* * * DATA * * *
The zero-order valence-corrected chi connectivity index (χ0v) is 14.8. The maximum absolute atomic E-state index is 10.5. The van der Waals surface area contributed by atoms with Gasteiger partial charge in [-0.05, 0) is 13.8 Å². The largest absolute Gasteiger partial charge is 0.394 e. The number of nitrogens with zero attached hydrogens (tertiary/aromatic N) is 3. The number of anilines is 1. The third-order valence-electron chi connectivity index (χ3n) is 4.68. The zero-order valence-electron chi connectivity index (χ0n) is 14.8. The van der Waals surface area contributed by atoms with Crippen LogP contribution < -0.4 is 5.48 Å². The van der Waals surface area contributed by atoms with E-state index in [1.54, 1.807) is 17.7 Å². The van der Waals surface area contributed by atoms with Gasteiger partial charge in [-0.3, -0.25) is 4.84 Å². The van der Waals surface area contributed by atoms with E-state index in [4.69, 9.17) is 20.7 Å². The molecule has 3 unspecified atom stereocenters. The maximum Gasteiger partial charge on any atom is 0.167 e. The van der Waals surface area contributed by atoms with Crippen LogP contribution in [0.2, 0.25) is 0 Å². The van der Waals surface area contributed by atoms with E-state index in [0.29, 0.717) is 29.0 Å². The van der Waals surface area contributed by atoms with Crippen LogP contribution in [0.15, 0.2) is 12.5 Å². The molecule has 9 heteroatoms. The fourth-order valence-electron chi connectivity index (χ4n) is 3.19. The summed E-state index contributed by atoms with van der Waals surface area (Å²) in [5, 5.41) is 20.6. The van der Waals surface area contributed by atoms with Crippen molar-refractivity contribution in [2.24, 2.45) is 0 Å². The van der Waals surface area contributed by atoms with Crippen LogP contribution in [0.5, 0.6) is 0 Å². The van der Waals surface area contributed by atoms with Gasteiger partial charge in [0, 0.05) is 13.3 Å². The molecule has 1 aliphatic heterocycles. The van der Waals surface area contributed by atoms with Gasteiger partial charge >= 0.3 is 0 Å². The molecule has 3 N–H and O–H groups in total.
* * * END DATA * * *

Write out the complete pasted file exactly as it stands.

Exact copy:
The zero-order valence-corrected chi connectivity index (χ0v) is 14.8. The maximum absolute atomic E-state index is 10.5. The van der Waals surface area contributed by atoms with Gasteiger partial charge in [-0.05, 0) is 13.8 Å². The largest absolute Gasteiger partial charge is 0.394 e. The number of nitrogens with zero attached hydrogens (tertiary/aromatic N) is 3. The number of anilines is 1. The third-order valence-electron chi connectivity index (χ3n) is 4.68. The zero-order valence-electron chi connectivity index (χ0n) is 14.8. The van der Waals surface area contributed by atoms with Crippen LogP contribution < -0.4 is 5.48 Å². The van der Waals surface area contributed by atoms with E-state index in [1.54, 1.807) is 17.7 Å². The van der Waals surface area contributed by atoms with Gasteiger partial charge in [-0.3, -0.25) is 4.84 Å². The van der Waals surface area contributed by atoms with E-state index in [4.69, 9.17) is 20.7 Å². The molecule has 3 unspecified atom stereocenters. The maximum Gasteiger partial charge on any atom is 0.167 e. The van der Waals surface area contributed by atoms with Crippen LogP contribution in [0.2, 0.25) is 0 Å². The van der Waals surface area contributed by atoms with E-state index in [0.29, 0.717) is 29.0 Å². The van der Waals surface area contributed by atoms with Crippen LogP contribution in [0.15, 0.2) is 12.5 Å². The molecule has 9 heteroatoms. The fourth-order valence-electron chi connectivity index (χ4n) is 3.19. The summed E-state index contributed by atoms with van der Waals surface area (Å²) in [5, 5.41) is 20.6. The van der Waals surface area contributed by atoms with Crippen molar-refractivity contribution in [2.24, 2.45) is 0 Å². The van der Waals surface area contributed by atoms with Crippen LogP contribution in [0.5, 0.6) is 0 Å². The van der Waals surface area contributed by atoms with Gasteiger partial charge in [0, 0.05) is 13.3 Å². The molecule has 1 aliphatic heterocycles. The van der Waals surface area contributed by atoms with Gasteiger partial charge >= 0.3 is 0 Å². The molecule has 3 N–H and O–H groups in total.